A mother and her young son sit alone in a near empty sanctuary in the midst of a sea of country blue pews. I notice that both of them are sobbing almost uncontrollably. Faces are red and splotchy and washed with rivers of tears.
I don’t remember talking to them but I think I did because I found out why they were crying. The mother was just told by the departing Youth Minister that her youngest son was not ready for baptism. They were crushed. Her oldest son had just made the decision to be baptized and as expected her youngest wanted to be baptized as well.
It’s an image as fresh on my mind as it was almost eighteen or nineteen years ago when I came upon it. Now, here I was facing the same crossroads. My oldest son just announced his decision to be baptized and my youngest wanted to follow suit.
In my gut I knew why Carsen wanted to be baptized. What six year old would want to miss out on possibly the last chance to be in a pool of water? Summer was at an end and school was about to start the very next day?
Carsen heard the jubilant phone calls being made to grandparents and invitations for coffee and cake after the event. He wanted to be a part of the excitement. He wanted the party to be for him too.
We questioned Carsen and tried to finagle the true reason for his decision. I was careful not to lead him in his answer but he couldn’t say why he wanted to be baptized or why we are baptized. We had just sat in the baptism class to explain our church’s belief. The kid forgot to take notes.
There’s only so much you can explain in the car while talking over your shoulder. I felt this conversation needed undivided attention so it would have to wait until we got home.
Both Todd and I scrambled to throw our house together for the impromptu gathering that would take place after the church picnic. The boys played. My heart was hurting the whole time for Carsen while I cleaned. He was smiling on the outside but I could just see the light in his eyes had faded to a pool of sadness.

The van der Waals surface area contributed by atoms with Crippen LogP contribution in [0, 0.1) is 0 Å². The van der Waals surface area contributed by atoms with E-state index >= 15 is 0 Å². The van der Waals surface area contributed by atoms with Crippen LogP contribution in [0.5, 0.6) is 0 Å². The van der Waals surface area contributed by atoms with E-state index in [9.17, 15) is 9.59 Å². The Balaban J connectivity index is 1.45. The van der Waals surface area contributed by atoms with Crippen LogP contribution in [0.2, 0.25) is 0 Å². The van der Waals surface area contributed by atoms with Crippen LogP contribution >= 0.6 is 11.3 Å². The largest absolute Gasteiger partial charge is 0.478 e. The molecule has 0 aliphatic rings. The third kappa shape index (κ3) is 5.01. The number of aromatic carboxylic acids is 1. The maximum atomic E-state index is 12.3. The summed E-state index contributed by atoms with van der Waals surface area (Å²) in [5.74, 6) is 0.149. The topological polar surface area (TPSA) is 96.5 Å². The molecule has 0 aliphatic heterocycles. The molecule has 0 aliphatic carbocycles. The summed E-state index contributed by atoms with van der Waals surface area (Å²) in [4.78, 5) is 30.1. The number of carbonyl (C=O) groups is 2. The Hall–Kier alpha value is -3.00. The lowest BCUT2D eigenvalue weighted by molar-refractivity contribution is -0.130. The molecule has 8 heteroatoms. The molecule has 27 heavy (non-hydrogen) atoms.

I immediately launched into prayer. Was I about to ruin my child? Was this the pivotal moment in his life that he would mark the day he felt rejected by God by my hands? You may scoff and say I was over reacting but seriously the thoughts pierced my heart and mind. I had witnessed how the decision to wait crushed a young mother and son.
Todd and I spoke many times. We needed to sit Carsen down and talk to him. I’m sure the boy thought he was in trouble when we called him up front and closed the doors for privacy.
I don’t recall how the conversation started but it was most important to understand his reason for wanting to be baptized. He was doing it because Tucker was.
I desperately wanted Carsen to know he was loved and not second best. He had to know I believed in him and his love for Jesus.
“I know one day you will be baptized because I prayed for it. I know that you love Jesus and believe Him. When that day comes it’s going to be your special day. I want it to be your decision. One day you’re going to tell me you want to be baptized and I’m going to call everyone I know. We’ll get a cake and we’ll celebrate it just like we’re doing today.”
I couldn’t tell him enough that I believed in him and that I loved him and that God loved him more. It was a relief to see the light return to his eyes and shine through his smile. I could breathe again.
Like any six year old, Carsen recovered quickly. There was no longer a cloud hanging over him. I will say, Mommy hasn’t recovered as quickly. Just writing about it now makes my throat ache.
This parenting stuff is hard. It forces us to stand when we want to hide somewhere and cry because we’re scared. I press on and continue to teach my boys about our faith and what it means to live it out in a world that is against us.
I want my boys to know why our family believes what we do and to be able to defend it whenever needed. It’s not just enough to say “I am a Christian,” not anymore. It’s not just enough to be baptized because your brother is. WHY do you want to be baptized?